Boerhaave Museum and LUMC discover skeleton in manikin
Leiden's Boerhaave Museum and Leiden University Medical Center (LUMC) have discovered parts of a skeleton in an 18th-century manikin. The manikin was once used as a teaching aid for midwives. As far as we know, this is the only one of its kind in the world.
Real bones for teaching medicine
In the 18th century it was not unusual to use real bones in medical teaching to make the lessons as realistic as possible. The model in the Boerhaave Museum is unique because both the female torso and the baby model contain original bone material. As far as we know, there is no other baby model in the world as complete as this specimen.
The discovery came to light when the obstetric manikin was being examined with a view to being restored. Curator Mieneke te Hennepe noticed that what was expected to be a wooden pelvis looked remarkably like bone tissue. Further examination was called for.
Skeleton in female torso and baby manikin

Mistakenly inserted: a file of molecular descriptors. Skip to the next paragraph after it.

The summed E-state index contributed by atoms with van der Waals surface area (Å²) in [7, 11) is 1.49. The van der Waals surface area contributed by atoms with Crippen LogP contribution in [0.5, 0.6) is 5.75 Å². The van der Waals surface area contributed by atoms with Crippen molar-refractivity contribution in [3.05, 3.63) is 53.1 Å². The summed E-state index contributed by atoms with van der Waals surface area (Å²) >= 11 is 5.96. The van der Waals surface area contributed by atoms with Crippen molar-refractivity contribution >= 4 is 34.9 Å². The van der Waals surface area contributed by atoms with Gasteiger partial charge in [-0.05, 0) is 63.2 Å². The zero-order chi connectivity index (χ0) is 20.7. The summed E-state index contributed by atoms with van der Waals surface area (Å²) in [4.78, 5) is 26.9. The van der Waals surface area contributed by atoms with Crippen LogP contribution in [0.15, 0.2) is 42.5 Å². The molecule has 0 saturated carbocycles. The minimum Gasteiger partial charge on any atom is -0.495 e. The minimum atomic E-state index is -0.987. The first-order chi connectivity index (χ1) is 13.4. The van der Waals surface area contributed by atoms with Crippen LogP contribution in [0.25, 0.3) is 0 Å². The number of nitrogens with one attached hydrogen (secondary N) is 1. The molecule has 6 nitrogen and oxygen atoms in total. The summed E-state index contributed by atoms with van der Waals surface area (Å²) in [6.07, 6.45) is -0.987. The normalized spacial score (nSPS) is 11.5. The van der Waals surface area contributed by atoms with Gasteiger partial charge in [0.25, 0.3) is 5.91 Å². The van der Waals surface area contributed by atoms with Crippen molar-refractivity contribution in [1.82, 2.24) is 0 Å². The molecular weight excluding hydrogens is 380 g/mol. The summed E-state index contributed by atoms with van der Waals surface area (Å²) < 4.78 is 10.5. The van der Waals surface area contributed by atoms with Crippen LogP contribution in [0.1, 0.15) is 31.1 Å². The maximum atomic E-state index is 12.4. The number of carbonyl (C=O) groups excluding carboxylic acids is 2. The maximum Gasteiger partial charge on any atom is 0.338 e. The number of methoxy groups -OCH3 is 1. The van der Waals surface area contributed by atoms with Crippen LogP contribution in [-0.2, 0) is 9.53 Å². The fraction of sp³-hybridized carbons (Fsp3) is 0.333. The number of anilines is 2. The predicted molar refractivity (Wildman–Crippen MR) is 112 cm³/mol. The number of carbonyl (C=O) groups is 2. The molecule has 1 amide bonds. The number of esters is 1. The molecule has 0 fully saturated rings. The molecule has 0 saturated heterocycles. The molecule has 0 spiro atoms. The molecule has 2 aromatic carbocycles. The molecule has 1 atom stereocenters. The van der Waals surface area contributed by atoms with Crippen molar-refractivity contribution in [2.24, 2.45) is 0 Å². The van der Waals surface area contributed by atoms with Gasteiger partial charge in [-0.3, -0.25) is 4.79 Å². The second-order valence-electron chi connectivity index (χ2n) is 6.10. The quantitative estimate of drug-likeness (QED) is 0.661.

The obstetric manikin was donated to the Boerhaave Museum in 1970 by the then Leiden Academic Hospital, currently LUMC. This same LUMC was involved in recent weeks in further medical-historical research led by radiologist Monique Reijnierse. On examination, it appeared that the female torso contained actual bone in the pelvis and the final vertebra, while the rest of the spinal column is constructed very precisely of wood. To the enormous surprise of both curator and radiologist, not only did the female torso contain skeletal elements, an almost complete baby skeleton was worked into the chamois leather baby model.
Made by Gottlieb Salomon?
Further research is currently being done on the skeletal tissue, and the textile and nails used in the manikin. The researchers hope to learn more about the manikin's age and its provenance. Literature studies point in the direction of Leiden physician Gottlieb Salomon (1774 - 1865) as the possible maker of the model. In particular, an article from 1803 reports that Salomon had made a very precise obstetric model in 1798. The similarities between this model and the specimen found by the Boerhaave Museum and LUMC are remarkable.
Re-opening of Boerhaave
The Boerhaave Museum will re-open its doors in November 2017. A special place has been reserved for the manikin in the new layout of the Museum.